Though unlike in high school when I did not do anything about it, this time I was not having any more of my insecure excuses. That very week, I bought a bunch of new clothes that I would never have worn back home, dresses and skirts, you name it. Later on, I would ask a friend to teach me about makeup.

Dressing up was a little uncomfortable at first, but the more I walked the walk, the more natural it felt. And since no one knew how I walked before, I did not feel that need to defend the change.

I did wonder why I was quick to adapt to my new surroundings when it was so hard to do it way back when, and I think I have the answer.

I finally got away from all the social cues I had before. Away from the place that made me feel like I had to dress in a particular way just because of the way I dressed in the past. I was in a different environment altogether, and I felt like my mind needed that change to recalibrate and recenter.

I was with a whole new set of people who did not know anything about me and my past insecurities, and that was quite liberating. No one would comment that I dressed or acted differently. I could be anyone I wanted to be, and that was just the leeway I needed to find out who “me” was exactly.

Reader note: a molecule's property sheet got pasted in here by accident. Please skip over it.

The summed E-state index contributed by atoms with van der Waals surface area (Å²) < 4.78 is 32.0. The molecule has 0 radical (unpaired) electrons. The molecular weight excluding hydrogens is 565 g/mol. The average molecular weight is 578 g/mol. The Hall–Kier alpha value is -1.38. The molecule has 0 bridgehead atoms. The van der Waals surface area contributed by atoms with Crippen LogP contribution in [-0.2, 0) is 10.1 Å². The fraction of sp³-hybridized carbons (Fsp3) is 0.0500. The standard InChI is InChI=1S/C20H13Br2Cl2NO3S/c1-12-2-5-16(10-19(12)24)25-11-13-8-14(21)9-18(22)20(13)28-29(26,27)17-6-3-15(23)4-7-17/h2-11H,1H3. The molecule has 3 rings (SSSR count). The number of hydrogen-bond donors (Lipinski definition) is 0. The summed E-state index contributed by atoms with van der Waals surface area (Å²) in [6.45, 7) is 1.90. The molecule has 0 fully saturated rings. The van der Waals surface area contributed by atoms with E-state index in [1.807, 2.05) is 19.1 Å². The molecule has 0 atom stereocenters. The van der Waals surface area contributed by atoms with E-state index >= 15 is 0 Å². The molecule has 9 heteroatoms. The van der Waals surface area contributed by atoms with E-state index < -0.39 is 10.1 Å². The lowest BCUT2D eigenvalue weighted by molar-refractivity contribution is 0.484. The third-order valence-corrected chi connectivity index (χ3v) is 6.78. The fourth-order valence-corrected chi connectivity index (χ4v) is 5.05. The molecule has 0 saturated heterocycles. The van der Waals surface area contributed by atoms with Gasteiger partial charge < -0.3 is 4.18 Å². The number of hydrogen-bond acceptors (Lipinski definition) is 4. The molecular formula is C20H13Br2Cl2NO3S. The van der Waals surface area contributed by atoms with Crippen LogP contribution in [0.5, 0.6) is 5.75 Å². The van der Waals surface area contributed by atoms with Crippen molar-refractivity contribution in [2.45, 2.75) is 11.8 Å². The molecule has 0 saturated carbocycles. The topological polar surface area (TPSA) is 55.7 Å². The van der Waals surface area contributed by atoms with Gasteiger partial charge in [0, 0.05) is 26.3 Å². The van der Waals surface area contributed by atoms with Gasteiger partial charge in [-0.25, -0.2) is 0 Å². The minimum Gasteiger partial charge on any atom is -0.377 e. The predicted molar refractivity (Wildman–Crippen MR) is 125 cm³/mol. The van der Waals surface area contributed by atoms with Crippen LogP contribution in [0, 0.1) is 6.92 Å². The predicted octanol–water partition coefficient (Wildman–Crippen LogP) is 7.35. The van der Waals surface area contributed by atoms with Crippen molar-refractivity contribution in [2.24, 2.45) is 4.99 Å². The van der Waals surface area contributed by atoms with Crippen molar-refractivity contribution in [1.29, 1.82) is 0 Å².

I created all these stereotypes for myself that just boxed me in, “tomboy”, “girly girl”, “good girl”, “bad girl”… when all I should be was me. I could be that strong, rugged, pretty princess, while wearing that cool sexy skirt and dancing my heart out!

Going to a new place made me more open to new experiences, and being open to new experiences gave me a new perspective on many other things that I should be open about. Whether it be clothing, work, people, mindset…

This new found freedom of mind did do a lot for my overall confidence. I was now more comfortable with who I am mainly because I better know exactly who I am.

At the end of it, my world suddenly just got a lot bigger — and the best part is that my travels are just getting started.

Part 1
Part 2
Bunster and Hariet